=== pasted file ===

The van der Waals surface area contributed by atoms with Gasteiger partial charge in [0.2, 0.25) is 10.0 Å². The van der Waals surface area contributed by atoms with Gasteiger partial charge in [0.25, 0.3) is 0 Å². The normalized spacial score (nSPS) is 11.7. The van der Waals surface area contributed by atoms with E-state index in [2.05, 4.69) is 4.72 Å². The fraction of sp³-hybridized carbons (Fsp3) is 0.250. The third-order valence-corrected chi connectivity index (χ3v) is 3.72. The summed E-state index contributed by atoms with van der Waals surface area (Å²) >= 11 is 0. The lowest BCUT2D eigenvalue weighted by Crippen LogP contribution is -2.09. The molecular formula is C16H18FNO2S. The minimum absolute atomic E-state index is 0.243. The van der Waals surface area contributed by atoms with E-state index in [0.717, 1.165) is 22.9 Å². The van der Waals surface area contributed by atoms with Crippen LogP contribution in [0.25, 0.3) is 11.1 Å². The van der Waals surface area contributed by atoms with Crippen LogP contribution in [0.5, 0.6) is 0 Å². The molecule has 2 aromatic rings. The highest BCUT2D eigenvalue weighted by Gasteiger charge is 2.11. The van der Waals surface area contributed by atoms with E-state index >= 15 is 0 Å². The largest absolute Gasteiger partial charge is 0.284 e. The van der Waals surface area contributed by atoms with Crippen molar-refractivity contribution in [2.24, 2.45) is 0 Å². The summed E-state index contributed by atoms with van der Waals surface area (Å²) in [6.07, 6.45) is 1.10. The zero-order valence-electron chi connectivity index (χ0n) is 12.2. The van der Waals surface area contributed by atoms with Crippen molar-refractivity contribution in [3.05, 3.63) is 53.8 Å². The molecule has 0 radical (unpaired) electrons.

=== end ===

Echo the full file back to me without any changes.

The van der Waals surface area contributed by atoms with Gasteiger partial charge in [0.2, 0.25) is 10.0 Å². The van der Waals surface area contributed by atoms with Gasteiger partial charge in [0.25, 0.3) is 0 Å². The normalized spacial score (nSPS) is 11.7. The van der Waals surface area contributed by atoms with E-state index in [2.05, 4.69) is 4.72 Å². The fraction of sp³-hybridized carbons (Fsp3) is 0.250. The third-order valence-corrected chi connectivity index (χ3v) is 3.72. The summed E-state index contributed by atoms with van der Waals surface area (Å²) >= 11 is 0. The lowest BCUT2D eigenvalue weighted by Crippen LogP contribution is -2.09. The molecular formula is C16H18FNO2S. The minimum absolute atomic E-state index is 0.243. The van der Waals surface area contributed by atoms with E-state index in [0.717, 1.165) is 22.9 Å². The van der Waals surface area contributed by atoms with Crippen LogP contribution in [0.25, 0.3) is 11.1 Å². The van der Waals surface area contributed by atoms with Crippen LogP contribution in [0.5, 0.6) is 0 Å². The molecule has 2 aromatic rings. The highest BCUT2D eigenvalue weighted by Gasteiger charge is 2.11. The van der Waals surface area contributed by atoms with E-state index >= 15 is 0 Å². The largest absolute Gasteiger partial charge is 0.284 e. The van der Waals surface area contributed by atoms with Crippen molar-refractivity contribution in [2.24, 2.45) is 0 Å². The summed E-state index contributed by atoms with van der Waals surface area (Å²) in [6.07, 6.45) is 1.10. The zero-order valence-electron chi connectivity index (χ0n) is 12.2. The van der Waals surface area contributed by atoms with Crippen molar-refractivity contribution in [3.05, 3.63) is 53.8 Å². The molecule has 0 radical (unpaired) electrons.